We have a secretary of defense that testified to Congress in May that the Afghan National Security Forces could withstand the Taliban advance. We have [members] of the Joint Chiefs . . . who’s supposed to advise on military policy. We have a Marine combatant commander. All of these people are supposed to advise. . . .  I’m not saying we’ve got to be in Afghanistan forever, but I am saying: Did any of you throw your rank on the table and say ‘Hey, it’s a bad idea to evacuate Bagram Airfield, a strategic airbase, before we evacuate everyone’? Did anyone do that? And when you didn’t think to do that, did anyone raise their hand and say ‘we completely messed this up?’

He went on to explain that “the reason people are so upset on social media right now is not because the Marine on the battlefield let someone down [but] . . . because their senior leaders let them down and none of them are raising their hands and accepting accountability.” Scheller was not surprised that he was relieved of his command for posting the video. The 17-year veteran knowingly put his career and his reputation in jeopardy to bring attention to the dereliction of duty by his senior officers. “My chain of command is doing exactly what I would do . . . if I were in their shoes,” he wrote. Scheller subsequently offered his resignation from the Corps. 

In the aftermath of the terrorist slaughter at the Kabul  airport on August 25 that killed at least 170 people, including 14 US servicemen, the Biden Administration announced that it conducted a drone strike that may have killed two people who might have been ISIS-K “planners.” We don’t really know, however, because the Pentagon will not release the names of the targets.  In other words, as the commentator Raheem Kassam observed, “Joe Biden gave a list of Americans to the Taliban but won’t give the names of the terrorists he claims to have retaliated against to the American public.” I suppose the attack was in fulfillment of the little currant of tough talk someone inserted into Biden’s remarks: “We will not forgive, we will not forget, we will hunt you down and make you pay.”

Want to bet?

Roger Kimball is editor and publisher of The New Criterion, New York

13 thoughts on “The Greatest Victory Since Napoleon Left Moscow

  • Ian MacKenzie says:

    This is just the continuation of Obama’s “managed decline”, with an extra side of dementia. Want trouble in Taiwan, Korea, the Balkan States and the Ukraine with that? Coming right up.

  • IainC says:

    Afghanistan didn’t fall, it was pushed screaming from the 35th floor by the ME equivalent of Las Vegas mobsters.
    Day 0: Afghanistan falls to Taliban and ISIS-K
    Day 1: ISIS operative commits lone wolf attack in NZ
    FBI/CIA/Whitehouse: there is no connection, unless there are Russians involved.

  • nfw says:

    Australia has to pay for its hardware, but the terrorists and the gangsters in China get it free. Makes perfect sense to me.

  • DougD says:

    The good news is the American defence industry stands ready to replace the abandoned equipment and re-arm the US military. Shares in Lockheed Martin, Boeing etc anyone?

  • Peter Marriott says:

    Good piece Roger. In my view it goes back to the highly suspect, probably fraudulent election that deprived President Trump of his second term. He would have listened to his Generals and known how to make an orderly pull out. The US have the most powerful military in the world, with the best equipment bar none, in their Army, Navy, Airforce and Special Forces, and they know how to fight , but when an incompetent gets elected as President via fraud ( the only way he could have been elected in my view ), and puts wrong people in power as advisors etc around him, plus he has the media falling over themselves to cover for him….all the might just gets wasted. There must be some very angry and frustrated Generals in the US Military at this very moment, I’d hazard a guess.

  • RB says:

    Are we sure leaving all of the goodies wasn’t done on purpose? I imagine it will keep the more unruly neighbours on their toes for years to come.

  • Doubting Thomas says:

    The “goodies” have a very short life. The aircraft will start falling out of the sky, or will simply fail to start let alone takeoff as the spares run out. Desert sand ruins even military vehicles in short order. Guns and ammunition will be a boon for the thugs, but even they will have only a limited lifespan under those conditions. The Taliban would probably prefer the tried and true AK47 to the American rifles in any event.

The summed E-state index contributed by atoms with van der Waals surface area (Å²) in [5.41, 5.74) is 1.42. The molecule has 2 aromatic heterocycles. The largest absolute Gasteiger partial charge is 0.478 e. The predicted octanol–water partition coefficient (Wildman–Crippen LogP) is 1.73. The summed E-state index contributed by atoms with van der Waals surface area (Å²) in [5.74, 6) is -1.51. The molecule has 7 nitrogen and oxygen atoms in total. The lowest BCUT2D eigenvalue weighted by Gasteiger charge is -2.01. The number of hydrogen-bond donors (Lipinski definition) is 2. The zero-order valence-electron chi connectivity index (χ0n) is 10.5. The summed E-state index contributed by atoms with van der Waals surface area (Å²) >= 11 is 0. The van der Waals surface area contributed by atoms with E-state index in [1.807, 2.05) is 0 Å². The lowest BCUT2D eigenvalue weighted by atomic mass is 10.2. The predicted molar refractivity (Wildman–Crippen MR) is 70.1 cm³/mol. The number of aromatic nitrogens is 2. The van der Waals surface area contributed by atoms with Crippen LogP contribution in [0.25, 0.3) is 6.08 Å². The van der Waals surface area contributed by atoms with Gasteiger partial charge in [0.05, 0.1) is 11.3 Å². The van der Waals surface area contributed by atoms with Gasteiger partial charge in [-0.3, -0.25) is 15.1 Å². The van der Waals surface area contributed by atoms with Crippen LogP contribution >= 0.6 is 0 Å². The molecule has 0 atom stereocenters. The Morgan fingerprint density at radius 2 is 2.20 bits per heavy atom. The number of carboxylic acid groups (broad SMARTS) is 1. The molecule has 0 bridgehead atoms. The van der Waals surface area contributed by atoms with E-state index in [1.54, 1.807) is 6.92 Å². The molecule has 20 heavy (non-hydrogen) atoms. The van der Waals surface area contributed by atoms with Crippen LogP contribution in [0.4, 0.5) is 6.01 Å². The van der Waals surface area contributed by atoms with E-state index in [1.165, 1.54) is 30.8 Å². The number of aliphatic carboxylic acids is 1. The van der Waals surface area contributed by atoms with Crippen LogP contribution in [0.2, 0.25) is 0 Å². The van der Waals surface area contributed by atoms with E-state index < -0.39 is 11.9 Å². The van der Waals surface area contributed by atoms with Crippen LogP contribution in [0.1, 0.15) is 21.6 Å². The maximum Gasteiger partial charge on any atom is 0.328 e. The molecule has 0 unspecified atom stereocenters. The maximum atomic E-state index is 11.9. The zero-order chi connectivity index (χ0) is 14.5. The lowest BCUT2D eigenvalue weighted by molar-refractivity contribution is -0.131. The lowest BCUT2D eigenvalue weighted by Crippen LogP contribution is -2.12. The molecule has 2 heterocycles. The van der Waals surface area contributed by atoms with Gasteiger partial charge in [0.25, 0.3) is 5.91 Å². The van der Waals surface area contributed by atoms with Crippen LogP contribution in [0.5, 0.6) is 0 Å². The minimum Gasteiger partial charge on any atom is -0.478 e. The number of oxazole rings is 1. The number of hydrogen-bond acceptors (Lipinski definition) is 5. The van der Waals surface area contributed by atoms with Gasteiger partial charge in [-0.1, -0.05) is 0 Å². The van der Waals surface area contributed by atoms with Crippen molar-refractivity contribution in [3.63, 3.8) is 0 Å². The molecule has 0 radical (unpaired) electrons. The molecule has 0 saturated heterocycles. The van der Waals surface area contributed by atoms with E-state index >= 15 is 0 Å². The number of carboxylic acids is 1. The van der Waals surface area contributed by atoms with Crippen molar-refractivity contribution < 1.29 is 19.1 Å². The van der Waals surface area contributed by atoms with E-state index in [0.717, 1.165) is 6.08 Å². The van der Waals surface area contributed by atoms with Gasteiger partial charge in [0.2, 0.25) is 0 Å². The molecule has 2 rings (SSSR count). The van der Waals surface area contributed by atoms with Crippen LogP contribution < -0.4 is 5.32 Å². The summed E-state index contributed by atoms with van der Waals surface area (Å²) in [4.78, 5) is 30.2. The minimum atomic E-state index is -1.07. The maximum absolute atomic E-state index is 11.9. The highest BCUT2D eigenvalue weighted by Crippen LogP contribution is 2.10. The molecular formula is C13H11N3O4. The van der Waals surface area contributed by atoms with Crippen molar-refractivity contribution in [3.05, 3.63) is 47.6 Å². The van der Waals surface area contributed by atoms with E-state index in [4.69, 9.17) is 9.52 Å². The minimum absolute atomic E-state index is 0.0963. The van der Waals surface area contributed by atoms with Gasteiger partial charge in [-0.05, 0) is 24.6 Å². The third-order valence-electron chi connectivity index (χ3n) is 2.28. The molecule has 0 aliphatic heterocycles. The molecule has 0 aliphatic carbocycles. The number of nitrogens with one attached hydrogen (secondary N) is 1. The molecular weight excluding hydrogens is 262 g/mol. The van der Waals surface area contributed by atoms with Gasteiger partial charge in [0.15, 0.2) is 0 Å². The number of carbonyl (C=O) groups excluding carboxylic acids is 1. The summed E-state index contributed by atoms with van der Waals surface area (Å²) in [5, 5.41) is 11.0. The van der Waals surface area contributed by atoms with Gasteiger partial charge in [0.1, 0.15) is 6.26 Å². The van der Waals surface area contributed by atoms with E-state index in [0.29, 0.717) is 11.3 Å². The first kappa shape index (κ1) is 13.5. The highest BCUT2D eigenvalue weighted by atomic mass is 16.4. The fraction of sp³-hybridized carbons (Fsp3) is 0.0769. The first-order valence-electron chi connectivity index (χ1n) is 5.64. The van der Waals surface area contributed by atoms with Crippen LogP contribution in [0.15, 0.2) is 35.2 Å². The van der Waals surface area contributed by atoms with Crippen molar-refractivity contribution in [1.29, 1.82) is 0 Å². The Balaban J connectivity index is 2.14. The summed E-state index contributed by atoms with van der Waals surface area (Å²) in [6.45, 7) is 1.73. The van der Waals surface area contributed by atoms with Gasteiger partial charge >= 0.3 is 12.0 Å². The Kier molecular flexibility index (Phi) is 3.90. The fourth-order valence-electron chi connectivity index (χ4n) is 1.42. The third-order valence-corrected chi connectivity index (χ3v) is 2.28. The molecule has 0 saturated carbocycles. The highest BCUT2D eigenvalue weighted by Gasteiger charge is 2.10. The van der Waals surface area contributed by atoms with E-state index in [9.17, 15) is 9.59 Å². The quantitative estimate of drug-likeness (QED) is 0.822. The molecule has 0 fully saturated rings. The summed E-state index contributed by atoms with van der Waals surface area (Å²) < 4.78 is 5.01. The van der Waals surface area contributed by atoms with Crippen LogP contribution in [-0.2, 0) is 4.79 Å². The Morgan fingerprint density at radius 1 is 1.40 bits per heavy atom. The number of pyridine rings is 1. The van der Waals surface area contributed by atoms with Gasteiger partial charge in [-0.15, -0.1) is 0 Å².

• gilmay97 says:

    The US gave the Taliban more arms than they gave to Australia — we had to pay for ours — When supposed allies arm our enemies who have sworn to kill us infidels — We need a new military strategic partners

  • ChrisPer says:

    Its a lot of fun kicking the nitwits in power in the US.
    But how can we build a reliable strategic partnership against the big threats? Afghanistan was always going to be a sh*t show on withdrawal; but with now immediate hindsight we didn’t appreciate how much it could be made worse even with minimal enemy action.
    We have to recognise; America is not a reliable partner with modern Democrats in charge; but are the GOP under the thumb of The Swamp any better, really?

  • bearops says:

    If the rumours of missing trillions of dollars from the Pentagon are true, perhaps this would explain the abandoned military assets. Does this legitimise an accounting write off for the Military Industrial complex?

  • brandee says:

    It is a great heading, the 1812 one, by Roger Kimball.
    Seems to me that Afghanistan is a sad sideshow to the real conflict, the one between Christian modernity and a primitive religio/political Mohammadenism.

  • Doubting Thomas says:

    Most people have short memories. People in the western democracies seem to have shorter memories than most. It ought to have been clear to the Americans from even recent history that Afghanistan is no place to expect to win any sort of protracted ground war. Even without going back to the 1890s and Kipling’s Gunga Din, when the British received a salutary lesson, it was barely 12 years after the Soviets scuttled out of Afghanistan with their tails between their legs before the Americans tried their luck after 9/11, dragging their allies into what people must have believed to have been a good idea at the time. It was always going to end in tears. If the Soviets couldn’t tame the place from virtually right next door, the US had no chance from almost two oceans away.
    Many Australian media commentators love to criticise our dependence on the US and the ANZUS Treaty. But almost in the same breath, they rant and rave about our defence expenditure. Without the Americans, our defence expenditure would need to increase by orders of magnitude, particularly if we lose our almost automatic access to the cutting edge of technology that we currently enjoy. Politicians are fickle beasts at the best of times, but they only reflect their even more fickle electorates.

  • dwilkins says:

    Major General Elphinstone sadly did not survive but died in Afghanistan in 1842. The sole survivior according to my source (David Saul, Victoria’s Wars) was Dr William Brydon. Re Elphinstone, see: